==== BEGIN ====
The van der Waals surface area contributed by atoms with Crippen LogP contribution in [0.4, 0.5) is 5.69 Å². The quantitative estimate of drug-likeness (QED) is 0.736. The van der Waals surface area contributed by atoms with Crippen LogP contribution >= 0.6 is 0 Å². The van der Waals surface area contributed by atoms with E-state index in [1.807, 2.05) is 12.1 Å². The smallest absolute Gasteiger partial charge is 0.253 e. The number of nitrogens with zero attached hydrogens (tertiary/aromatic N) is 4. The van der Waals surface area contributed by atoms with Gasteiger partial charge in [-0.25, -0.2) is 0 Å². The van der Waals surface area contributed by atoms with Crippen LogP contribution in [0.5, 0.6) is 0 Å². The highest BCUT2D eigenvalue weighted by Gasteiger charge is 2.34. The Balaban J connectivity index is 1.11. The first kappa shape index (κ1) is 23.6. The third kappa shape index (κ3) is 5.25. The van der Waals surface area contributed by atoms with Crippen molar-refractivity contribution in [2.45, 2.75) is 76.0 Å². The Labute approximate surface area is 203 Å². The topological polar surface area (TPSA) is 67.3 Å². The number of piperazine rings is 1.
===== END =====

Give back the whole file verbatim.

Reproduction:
The van der Waals surface area contributed by atoms with Crippen LogP contribution in [0.4, 0.5) is 5.69 Å². The quantitative estimate of drug-likeness (QED) is 0.736. The van der Waals surface area contributed by atoms with Crippen LogP contribution >= 0.6 is 0 Å². The van der Waals surface area contributed by atoms with E-state index in [1.807, 2.05) is 12.1 Å². The smallest absolute Gasteiger partial charge is 0.253 e. The number of nitrogens with zero attached hydrogens (tertiary/aromatic N) is 4. The van der Waals surface area contributed by atoms with Gasteiger partial charge in [-0.25, -0.2) is 0 Å². The van der Waals surface area contributed by atoms with Crippen LogP contribution in [0.5, 0.6) is 0 Å². The highest BCUT2D eigenvalue weighted by Gasteiger charge is 2.34. The Balaban J connectivity index is 1.11. The first kappa shape index (κ1) is 23.6. The third kappa shape index (κ3) is 5.25. The van der Waals surface area contributed by atoms with Crippen molar-refractivity contribution in [2.45, 2.75) is 76.0 Å². The Labute approximate surface area is 203 Å². The topological polar surface area (TPSA) is 67.3 Å². The number of piperazine rings is 1.